Qualitative (interview)



What publication trends do ELT policy studies reveal in Iranian and Singaporean contexts?

The analysis revealed that about 30.7 % (n= 4) of the reviewed studies were carried out between 2010 and 2015, while 69.3 % (n= 9) were conducted between 2016 and 2021. In addition, the analysis showed that the policy studies included in this study were located in a large diversity of journals. Regarding research methodology, there was an inclination towards qualitative approaches in the countries’ studies. About 69.3% of the studies used a qualitative research design, whereas 30.7 % used a mixed-methods approach. The generalizability issue is complicated in qualitative studies. Generalizability in qualitative studies is based on the researcher's understanding of the issue rather than the collection of representative data (Carminati, 2018; Delmar, 2010). In addition, regarding the participants of the studies, the analysis showed that 4 out of 13 ELT policy studies focused on language learners, whereas 3 studies focused on other participants (teachers, key officials, etc.). The findings, in line with Borg’s (2019) findings, emphasized the role of learners in the planning and practicing ELT policy. However, by considering the number of studies that used teachers as their main participants in the Iranian and Singaporean studies, it seems that the importance of teachers’ roles in ELT policy and curriculum is marginalized in the literature, while they are the main stakeholders in ELT.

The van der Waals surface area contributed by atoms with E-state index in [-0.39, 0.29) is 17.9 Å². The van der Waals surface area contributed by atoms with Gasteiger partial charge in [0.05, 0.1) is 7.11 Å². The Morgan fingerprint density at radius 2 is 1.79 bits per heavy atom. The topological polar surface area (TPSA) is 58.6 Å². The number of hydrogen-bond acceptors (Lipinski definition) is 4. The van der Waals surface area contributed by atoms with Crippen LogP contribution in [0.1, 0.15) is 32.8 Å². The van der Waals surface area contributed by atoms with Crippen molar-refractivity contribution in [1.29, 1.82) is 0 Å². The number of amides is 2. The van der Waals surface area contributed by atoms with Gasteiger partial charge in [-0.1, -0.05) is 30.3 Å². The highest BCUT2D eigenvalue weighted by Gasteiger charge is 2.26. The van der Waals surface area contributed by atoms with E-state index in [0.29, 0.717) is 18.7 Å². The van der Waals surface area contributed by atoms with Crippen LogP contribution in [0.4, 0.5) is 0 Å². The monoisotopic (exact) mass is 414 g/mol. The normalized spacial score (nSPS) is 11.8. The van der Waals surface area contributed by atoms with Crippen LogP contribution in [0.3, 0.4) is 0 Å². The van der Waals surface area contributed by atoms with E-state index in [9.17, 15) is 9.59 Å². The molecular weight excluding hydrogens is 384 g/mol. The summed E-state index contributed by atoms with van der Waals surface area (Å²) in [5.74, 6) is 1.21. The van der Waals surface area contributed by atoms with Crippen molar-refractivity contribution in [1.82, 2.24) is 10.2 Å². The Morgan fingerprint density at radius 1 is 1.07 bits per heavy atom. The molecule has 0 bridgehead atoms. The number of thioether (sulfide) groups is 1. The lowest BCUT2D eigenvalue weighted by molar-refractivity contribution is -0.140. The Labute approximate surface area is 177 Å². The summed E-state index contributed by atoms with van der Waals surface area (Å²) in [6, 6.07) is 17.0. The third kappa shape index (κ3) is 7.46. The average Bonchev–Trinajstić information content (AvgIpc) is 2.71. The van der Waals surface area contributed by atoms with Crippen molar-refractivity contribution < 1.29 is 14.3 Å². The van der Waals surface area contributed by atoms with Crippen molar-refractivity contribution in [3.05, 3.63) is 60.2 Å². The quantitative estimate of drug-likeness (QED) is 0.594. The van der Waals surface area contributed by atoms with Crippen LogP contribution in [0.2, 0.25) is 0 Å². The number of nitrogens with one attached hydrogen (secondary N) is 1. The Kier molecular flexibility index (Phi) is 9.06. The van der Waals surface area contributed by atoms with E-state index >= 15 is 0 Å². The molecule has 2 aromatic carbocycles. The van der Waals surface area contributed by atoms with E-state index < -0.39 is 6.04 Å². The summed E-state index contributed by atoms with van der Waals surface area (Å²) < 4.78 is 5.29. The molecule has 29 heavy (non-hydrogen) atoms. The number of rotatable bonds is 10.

How do the studies portray ELT policy in Iran and Singapore?

The findings suggested that policy planning in Iran and Singapore is essentially a top-down process (see Chua, 2011; Tohidian & Nodooshan, 2021). This model of government policy undertakes a decision-making process in which the decisions are only negotiated by the head of the ministries involved in that decision-making process (Lau, 2003). However, the policymaking process “should involve balancing a number of contradictory demands, and soliciting support, or at least tolerance, from the many different segments of society which have an interest in education” (Haddad & Demsky, 1994, p. 9). And decisions should be made by negotiating with different interest groups (e.g. government ministries, stakeholders, etc.). However, as far as the reviewed studies showed, the negotiation between policymakers and stakeholders seems to be absent in both policy-making processes.